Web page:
Angela Schanelec‘s latest film I Was At Home, But… promises a mysterious family drama that sounds like an intriguing story. A 13-year-old boy returns home from wandering in the woods for a week to a mother who is still grieving her husband’s death. While the circumstances could lay the groundwork for a film seething with tension, it has no bearing on most of the scenes, and what the audience is left with are more confusions than statements.
The film opens with three animals in the wild: a wolf, a rabbit, and a donkey. The camera sits still in an abandoned house as the wolf eats the rabbit it had been chasing and the donkey walks in and out of frame. Nothing they do is telling the audience anything in particular; they’re simply existing and we’re watching it happen. The rest of the film follows the same kind of wordless wandering except it isn’t animals we’re watching, it’s people who are fully capable of articulating what is going on inside them.
What the film is supposed to be about, the return of young boy Phillip (Jakob Lassalle) after he was missing for a week, is never spoken about for at least 20 minutes into the film. We see him walk calmly into an office, wearing a dirty jacket and covered in sweat. When his mother Astrid (Maren Eggert) runs to him, neither of them say anything at all. If you didn’t read the logline before seeing the film you’d have no idea he ran away for a week. There are no tears from either of them or any indication of what anyone is feeling. It remains that way throughout the entire film.
It’s hard to appreciate the several beautiful images that Schanelec shows on screen when you’re so busy mining for any kind of meaning in every single scene. This film seems like the kind that wants to make its audience question their own lives, but without a solid understanding of the lives on screen it is impossible to connect with the film at all. Astrid’s character is thoroughly confusing. She tries to go along with her life like nothing is wrong. She tells her son’s teachers that he is fine and ready to be back in school. Even when she begs them to stop talking about him like there’s something wrong with him, there is no emotion in her voice. The first thing we see her do after her child has gone missing for a week is buy a bike then return that bike, but not without a 15-minute argument about returning it. Throughout the scenes where we expect her to show some kind of response to what’s going on in her life, she does nothing. She never mentions her husband’s death until far into the film, so there’s no way of telling what she isn’t articulating out loud.
The performances are almost a parody of what Americans who don’t watch foreign cinema expect from a German film. Kids stand utterly silent looking away from the people they talk to. They don’t ask questions about what’s going on as kids would do. Their class performance of Hamlet is as expressionless and droll as the rest of the film. People don’t even seem to register any thoughts on their faces as the camera stays on them for minutes on end in utter silence.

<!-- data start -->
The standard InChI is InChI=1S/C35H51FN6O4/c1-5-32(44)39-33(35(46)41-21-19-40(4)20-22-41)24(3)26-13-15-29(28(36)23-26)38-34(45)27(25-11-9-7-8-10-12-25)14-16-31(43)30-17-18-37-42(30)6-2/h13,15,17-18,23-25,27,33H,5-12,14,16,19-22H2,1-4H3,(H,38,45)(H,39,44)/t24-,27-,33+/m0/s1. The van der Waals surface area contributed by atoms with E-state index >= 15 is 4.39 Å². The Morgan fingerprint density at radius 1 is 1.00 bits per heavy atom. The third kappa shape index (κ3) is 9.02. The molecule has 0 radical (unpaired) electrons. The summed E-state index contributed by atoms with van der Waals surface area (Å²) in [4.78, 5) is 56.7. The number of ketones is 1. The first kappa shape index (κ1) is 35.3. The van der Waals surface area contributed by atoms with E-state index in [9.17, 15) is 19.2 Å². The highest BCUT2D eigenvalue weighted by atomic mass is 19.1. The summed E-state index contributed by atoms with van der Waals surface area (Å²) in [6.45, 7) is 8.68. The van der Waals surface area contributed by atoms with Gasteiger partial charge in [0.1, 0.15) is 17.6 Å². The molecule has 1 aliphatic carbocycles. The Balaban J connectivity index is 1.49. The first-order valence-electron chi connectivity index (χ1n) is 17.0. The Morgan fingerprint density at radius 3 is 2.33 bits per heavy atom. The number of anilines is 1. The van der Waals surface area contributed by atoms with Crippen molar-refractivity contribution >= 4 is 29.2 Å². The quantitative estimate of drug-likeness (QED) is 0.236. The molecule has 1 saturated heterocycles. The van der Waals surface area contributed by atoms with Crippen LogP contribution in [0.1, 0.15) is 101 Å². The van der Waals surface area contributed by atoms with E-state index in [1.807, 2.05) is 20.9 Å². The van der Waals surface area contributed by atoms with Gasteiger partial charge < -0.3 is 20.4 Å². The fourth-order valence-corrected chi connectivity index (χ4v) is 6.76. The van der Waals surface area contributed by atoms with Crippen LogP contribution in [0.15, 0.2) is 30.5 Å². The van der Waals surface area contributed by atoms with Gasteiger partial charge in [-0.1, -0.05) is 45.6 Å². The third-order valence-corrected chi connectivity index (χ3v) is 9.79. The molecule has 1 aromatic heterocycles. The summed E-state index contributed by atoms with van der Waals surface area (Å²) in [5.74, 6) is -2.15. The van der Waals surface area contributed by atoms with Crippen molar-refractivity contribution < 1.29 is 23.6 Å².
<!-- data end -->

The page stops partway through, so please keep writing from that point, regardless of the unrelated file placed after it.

A film like this could be beautiful, yet it lacks the contemplation that a slow and stoic film needs in order to have any effect on an audience. It doesn’t ask questions of existence or relationships or human nature in the dialogue. It certainly doesn’t show the characters acting in a way that makes the audience think about anything else but trying to figure out what they’re supposed to be getting from the scene. Every time the film has a chance to give us the emotions we crave to understand the film’s message, it backs away and jumps to a completely unrelated scene. The most emotion we see is when Astrid throws her children out of their apartment for laughing in their bedroom while she eats breakfast with a lover in silence. She screams at Phillip, who is still wrapping a wound on his foot and walking with crutches from when he went missing in the woods. It’s as if the event that was supposed to incite this entire film into motion has no effect on how she treats those around her. The boyfriend leaves and gives her kids high-fives as they sit outside the apartment building, and the next scene doesn’t address what happened between them at all.
Astrid’s actions and words never elicit any reaction from the people around her, so the audience feels unmoved by her as well. There seem to be no consequences for how she copes with her life as it is. Why are we observing this story if it has no bearing on the people in the film? Films with little to no dialogue can work, but there needs to be emotion in the images we see on screen and the faces of the characters that can do the talking. The camera can focus on a static scene if what we hear is invoking some sort of thought, like an interesting conversation or a voice-over. I Was At Home, But… holds static, unmoving images and painful silence at the same time for most of the film, giving the audience absolutely nothing to go off of when experiencing this film. While there are plenty of slow-moving films that hold the most profound of emotions, this is not that kind of film.